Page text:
Xamarin is generally better when you:
- Need to do apps with less shared UI, more shared logic. Xamarin.Forms changes this, but it’s still very new at the moment
- Have .Net developers
- Need a high performing, native looking app
Cordova with Visual Studio is generally better when you:
- Want to share more UI between platforms, with fewer native looking elements.
- Share UI assets with a mobile websit
- Have HTML \ JS developers
- Are OK with a somewhat less smooth UI on older Android and iOS devices, or don’t plan on supporting older Android (pre 4.2)
The Xamarin experience for developers is generally better than the
Cordova experience, having been around a bit longer. Cordova can be really
difficult if you don’t use the new Visual Studio integration.
Xamarin has a license cost, Cordova does not. However, the difference in
the license cost can quickly be eaten up by having to do more work to account
for different Android versions on a Cordova app.
Xamarin has a much greater need for access to a Mac while developing iOS
apps than Cordova. Cordova apps can be built against an iOS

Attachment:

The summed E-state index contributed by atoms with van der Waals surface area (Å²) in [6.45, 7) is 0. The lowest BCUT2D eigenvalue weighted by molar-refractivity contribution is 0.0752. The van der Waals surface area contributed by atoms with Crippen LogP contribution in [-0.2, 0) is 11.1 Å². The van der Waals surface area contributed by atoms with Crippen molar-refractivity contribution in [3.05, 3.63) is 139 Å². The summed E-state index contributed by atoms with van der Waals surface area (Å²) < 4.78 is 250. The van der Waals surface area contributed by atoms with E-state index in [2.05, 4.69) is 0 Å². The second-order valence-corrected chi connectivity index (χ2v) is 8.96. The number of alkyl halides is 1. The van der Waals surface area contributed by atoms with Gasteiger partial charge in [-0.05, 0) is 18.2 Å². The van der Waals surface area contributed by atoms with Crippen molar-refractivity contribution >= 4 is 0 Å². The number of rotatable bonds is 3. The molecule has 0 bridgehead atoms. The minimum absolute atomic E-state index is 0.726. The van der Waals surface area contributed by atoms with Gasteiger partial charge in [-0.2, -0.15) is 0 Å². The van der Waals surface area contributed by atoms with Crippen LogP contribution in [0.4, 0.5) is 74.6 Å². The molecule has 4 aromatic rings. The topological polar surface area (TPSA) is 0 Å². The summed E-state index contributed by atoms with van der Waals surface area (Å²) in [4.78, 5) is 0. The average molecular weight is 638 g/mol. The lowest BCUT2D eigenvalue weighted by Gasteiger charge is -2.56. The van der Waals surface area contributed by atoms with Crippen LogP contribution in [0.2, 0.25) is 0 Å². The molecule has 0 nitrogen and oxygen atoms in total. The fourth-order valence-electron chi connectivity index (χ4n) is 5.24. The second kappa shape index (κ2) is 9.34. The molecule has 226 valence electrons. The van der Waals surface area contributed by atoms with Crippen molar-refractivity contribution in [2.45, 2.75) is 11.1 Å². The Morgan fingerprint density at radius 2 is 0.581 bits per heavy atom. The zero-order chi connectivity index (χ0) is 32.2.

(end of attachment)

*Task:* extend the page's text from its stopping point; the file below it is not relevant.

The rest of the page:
emulator running in Chrome. You absolutely still have to do testing against
My preference is usually for Xamarin, but there are situations that are
better suited to Cordova-based apps. I wouldn’t do Cordova apps without the new
Visual Studio support.
I’m finding more and more services companies using Xamarin, and more
startups using Cordova. Services companies can quickly recover the Xamarin
license cost through improved productivity, whilst startups have a need to keep
costs down, whilst being real responsive to changes in their product on
multiple platforms, including the web.
Lots of agencies still do only native app development. I view this as
half ignorance and half rort to make more money out of customers who don’t know
better. Apart from the higher initial cost, the real bite comes in the total
cost of ownership over the lifetime of the app, since each fix and change needs
to be multiplied by the number of platforms. The product they deliver rarely
justifies the cost, and they often reuse codebases they’ve already written but
still charge customers for it. Native development has a place, but it’s
definitely not for a cross platform forms over data app.
Hope that helps next time you’re faced with a decision.
Till next time,
Technical Evangelist, Microsoft New Zealand